The whole piece written by Mr. Buffett on the type of business to own during periods of inflation is worth reading, though it is quite lengthy. (Those readers who are interested can find it here: (VIEW LINK) - simply search for the phrase ‘Goodwill and its Amortization: The Rules and The Realities’ to skip to the relevant part.)

While the uncertainties around inflation in the near term persist, we believe the businesses we own on behalf of our investors are well positioned to capitalise on a range of outcomes that may unfold.

This communication has been prepared and issued by Aitken Investment Management Pty Ltd ABN 63 603 583 768, AFSL 473534. It is general information only and is not intended to provide you with financial advice or take into account your objectives, financial situation or needs. Past performance is not an indication of future performance., You should consider, with a financial adviser, whether the information is suitable for your circumstances. To the extent permitted by law, no liability is accepted for any loss or damage as a result of any reliance on this information. The product disclosure statement (PDS) for the AIM Global High Conviction Fund, issued by The Trust Company (RE Services) Limited (the responsible entity and issuer of units in the fund), should be considered before deciding whether to acquire or hold units in the fund. The PDS can be obtained by calling 02 8379 3700 or visiting No company in the Perpetual Group (Perpetual Limited ABN 86 000 431 827 and its subsidiaries) guarantees the performance of any fund or the return of an investor’s capital.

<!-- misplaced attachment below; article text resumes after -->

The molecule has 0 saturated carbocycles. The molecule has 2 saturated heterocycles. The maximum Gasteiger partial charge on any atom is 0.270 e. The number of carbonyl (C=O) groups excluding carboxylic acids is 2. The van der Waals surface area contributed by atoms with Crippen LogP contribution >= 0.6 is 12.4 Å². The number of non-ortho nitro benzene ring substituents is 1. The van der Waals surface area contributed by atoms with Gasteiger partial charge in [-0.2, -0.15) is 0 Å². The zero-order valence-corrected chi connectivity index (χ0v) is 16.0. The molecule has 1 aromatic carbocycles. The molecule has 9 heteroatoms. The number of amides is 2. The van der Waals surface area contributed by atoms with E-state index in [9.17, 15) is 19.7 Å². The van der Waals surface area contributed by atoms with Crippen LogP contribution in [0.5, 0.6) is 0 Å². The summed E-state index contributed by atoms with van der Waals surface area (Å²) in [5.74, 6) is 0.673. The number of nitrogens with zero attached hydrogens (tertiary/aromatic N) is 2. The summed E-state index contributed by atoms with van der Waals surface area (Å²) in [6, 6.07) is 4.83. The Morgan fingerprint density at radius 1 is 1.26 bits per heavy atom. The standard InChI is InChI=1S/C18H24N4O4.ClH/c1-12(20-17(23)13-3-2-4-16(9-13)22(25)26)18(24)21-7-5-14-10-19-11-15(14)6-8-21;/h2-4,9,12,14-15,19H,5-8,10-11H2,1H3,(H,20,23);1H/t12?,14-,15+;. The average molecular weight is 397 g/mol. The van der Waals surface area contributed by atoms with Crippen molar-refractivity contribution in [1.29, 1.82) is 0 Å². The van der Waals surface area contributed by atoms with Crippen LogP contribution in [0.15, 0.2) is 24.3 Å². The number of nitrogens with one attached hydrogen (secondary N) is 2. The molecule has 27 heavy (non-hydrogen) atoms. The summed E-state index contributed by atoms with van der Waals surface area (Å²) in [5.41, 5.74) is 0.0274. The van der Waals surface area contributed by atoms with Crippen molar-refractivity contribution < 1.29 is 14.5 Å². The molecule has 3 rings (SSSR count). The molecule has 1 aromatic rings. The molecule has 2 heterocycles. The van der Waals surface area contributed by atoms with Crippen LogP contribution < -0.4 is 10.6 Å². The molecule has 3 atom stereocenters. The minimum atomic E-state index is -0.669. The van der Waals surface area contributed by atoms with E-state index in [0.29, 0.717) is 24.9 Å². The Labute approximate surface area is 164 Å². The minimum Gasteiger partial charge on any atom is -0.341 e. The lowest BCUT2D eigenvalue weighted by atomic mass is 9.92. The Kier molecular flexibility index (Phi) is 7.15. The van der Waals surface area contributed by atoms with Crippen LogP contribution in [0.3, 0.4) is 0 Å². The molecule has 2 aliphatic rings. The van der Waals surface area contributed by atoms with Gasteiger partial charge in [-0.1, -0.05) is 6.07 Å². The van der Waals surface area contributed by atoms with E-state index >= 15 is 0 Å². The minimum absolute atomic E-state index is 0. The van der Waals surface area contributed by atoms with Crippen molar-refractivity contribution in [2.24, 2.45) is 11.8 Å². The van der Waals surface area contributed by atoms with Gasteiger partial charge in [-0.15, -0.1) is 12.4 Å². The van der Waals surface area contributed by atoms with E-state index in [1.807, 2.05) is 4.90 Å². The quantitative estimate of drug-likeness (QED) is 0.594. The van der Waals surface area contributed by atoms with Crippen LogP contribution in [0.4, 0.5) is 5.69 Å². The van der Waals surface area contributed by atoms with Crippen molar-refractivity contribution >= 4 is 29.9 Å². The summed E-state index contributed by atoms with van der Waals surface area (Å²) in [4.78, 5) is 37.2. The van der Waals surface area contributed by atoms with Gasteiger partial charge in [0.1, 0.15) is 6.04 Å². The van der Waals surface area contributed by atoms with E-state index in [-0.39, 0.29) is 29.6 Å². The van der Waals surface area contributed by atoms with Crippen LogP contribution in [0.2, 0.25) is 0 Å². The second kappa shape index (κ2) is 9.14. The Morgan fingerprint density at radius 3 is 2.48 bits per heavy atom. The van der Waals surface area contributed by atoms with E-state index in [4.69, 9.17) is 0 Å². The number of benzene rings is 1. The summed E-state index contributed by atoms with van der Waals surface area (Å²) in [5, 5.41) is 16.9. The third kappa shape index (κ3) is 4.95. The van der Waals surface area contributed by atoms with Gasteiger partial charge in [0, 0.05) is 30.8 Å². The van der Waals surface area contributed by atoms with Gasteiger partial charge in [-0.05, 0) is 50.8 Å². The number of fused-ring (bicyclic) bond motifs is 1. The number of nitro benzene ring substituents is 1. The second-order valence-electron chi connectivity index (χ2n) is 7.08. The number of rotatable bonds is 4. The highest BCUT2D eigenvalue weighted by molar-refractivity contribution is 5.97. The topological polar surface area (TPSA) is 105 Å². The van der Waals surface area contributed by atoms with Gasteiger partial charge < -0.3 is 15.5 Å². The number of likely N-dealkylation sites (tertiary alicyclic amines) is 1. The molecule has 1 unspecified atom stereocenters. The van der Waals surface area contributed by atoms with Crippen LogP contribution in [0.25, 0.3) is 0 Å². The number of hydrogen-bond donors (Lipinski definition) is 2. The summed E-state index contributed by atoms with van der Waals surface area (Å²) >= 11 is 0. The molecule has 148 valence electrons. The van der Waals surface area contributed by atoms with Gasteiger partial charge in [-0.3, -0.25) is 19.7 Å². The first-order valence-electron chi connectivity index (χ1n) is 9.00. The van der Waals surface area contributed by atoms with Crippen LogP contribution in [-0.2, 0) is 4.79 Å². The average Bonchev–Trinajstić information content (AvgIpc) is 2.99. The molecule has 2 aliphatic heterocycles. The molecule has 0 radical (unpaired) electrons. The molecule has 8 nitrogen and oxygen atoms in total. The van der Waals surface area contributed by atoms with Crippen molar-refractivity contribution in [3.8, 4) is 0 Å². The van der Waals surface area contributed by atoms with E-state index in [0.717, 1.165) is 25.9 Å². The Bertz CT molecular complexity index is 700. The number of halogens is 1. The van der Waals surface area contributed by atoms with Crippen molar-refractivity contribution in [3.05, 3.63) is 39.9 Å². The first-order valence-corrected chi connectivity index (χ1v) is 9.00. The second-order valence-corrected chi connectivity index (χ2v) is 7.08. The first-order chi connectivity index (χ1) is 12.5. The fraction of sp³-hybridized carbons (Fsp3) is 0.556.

Charlie Aitken
Charlie Aitken
Aitken Investment Management